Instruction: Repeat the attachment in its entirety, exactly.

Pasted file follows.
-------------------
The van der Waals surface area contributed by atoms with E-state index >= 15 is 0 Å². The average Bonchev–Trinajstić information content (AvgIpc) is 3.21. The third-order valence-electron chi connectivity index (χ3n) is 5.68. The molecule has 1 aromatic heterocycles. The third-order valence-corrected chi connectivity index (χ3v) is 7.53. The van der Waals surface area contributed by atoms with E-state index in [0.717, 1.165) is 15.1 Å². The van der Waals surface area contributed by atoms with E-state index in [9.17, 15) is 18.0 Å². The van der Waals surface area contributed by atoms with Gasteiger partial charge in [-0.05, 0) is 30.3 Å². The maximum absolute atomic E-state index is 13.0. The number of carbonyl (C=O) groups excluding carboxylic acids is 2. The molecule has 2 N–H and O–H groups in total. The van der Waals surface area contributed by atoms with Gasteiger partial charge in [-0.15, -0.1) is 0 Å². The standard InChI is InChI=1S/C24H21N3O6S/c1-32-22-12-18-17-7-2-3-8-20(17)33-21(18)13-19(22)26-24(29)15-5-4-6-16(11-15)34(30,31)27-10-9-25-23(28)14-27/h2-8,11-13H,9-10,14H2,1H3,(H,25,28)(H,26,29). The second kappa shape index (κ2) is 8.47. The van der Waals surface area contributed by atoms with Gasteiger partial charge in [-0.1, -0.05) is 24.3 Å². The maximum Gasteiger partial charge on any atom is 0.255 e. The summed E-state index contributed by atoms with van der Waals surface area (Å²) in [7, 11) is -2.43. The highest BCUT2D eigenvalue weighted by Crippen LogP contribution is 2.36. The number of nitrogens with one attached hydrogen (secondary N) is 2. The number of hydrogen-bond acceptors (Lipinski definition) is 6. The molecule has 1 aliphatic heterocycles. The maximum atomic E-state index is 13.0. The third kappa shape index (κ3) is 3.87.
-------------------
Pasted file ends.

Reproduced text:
The van der Waals surface area contributed by atoms with E-state index >= 15 is 0 Å². The average Bonchev–Trinajstić information content (AvgIpc) is 3.21. The third-order valence-electron chi connectivity index (χ3n) is 5.68. The molecule has 1 aromatic heterocycles. The third-order valence-corrected chi connectivity index (χ3v) is 7.53. The van der Waals surface area contributed by atoms with E-state index in [0.717, 1.165) is 15.1 Å². The van der Waals surface area contributed by atoms with E-state index in [9.17, 15) is 18.0 Å². The van der Waals surface area contributed by atoms with Gasteiger partial charge in [-0.05, 0) is 30.3 Å². The maximum absolute atomic E-state index is 13.0. The number of carbonyl (C=O) groups excluding carboxylic acids is 2. The molecule has 2 N–H and O–H groups in total. The van der Waals surface area contributed by atoms with Gasteiger partial charge in [-0.15, -0.1) is 0 Å². The standard InChI is InChI=1S/C24H21N3O6S/c1-32-22-12-18-17-7-2-3-8-20(17)33-21(18)13-19(22)26-24(29)15-5-4-6-16(11-15)34(30,31)27-10-9-25-23(28)14-27/h2-8,11-13H,9-10,14H2,1H3,(H,25,28)(H,26,29). The second kappa shape index (κ2) is 8.47. The van der Waals surface area contributed by atoms with Gasteiger partial charge in [-0.1, -0.05) is 24.3 Å². The maximum Gasteiger partial charge on any atom is 0.255 e. The summed E-state index contributed by atoms with van der Waals surface area (Å²) in [7, 11) is -2.43. The highest BCUT2D eigenvalue weighted by Crippen LogP contribution is 2.36. The number of nitrogens with one attached hydrogen (secondary N) is 2. The number of hydrogen-bond acceptors (Lipinski definition) is 6. The molecule has 1 aliphatic heterocycles. The maximum atomic E-state index is 13.0. The third kappa shape index (κ3) is 3.87.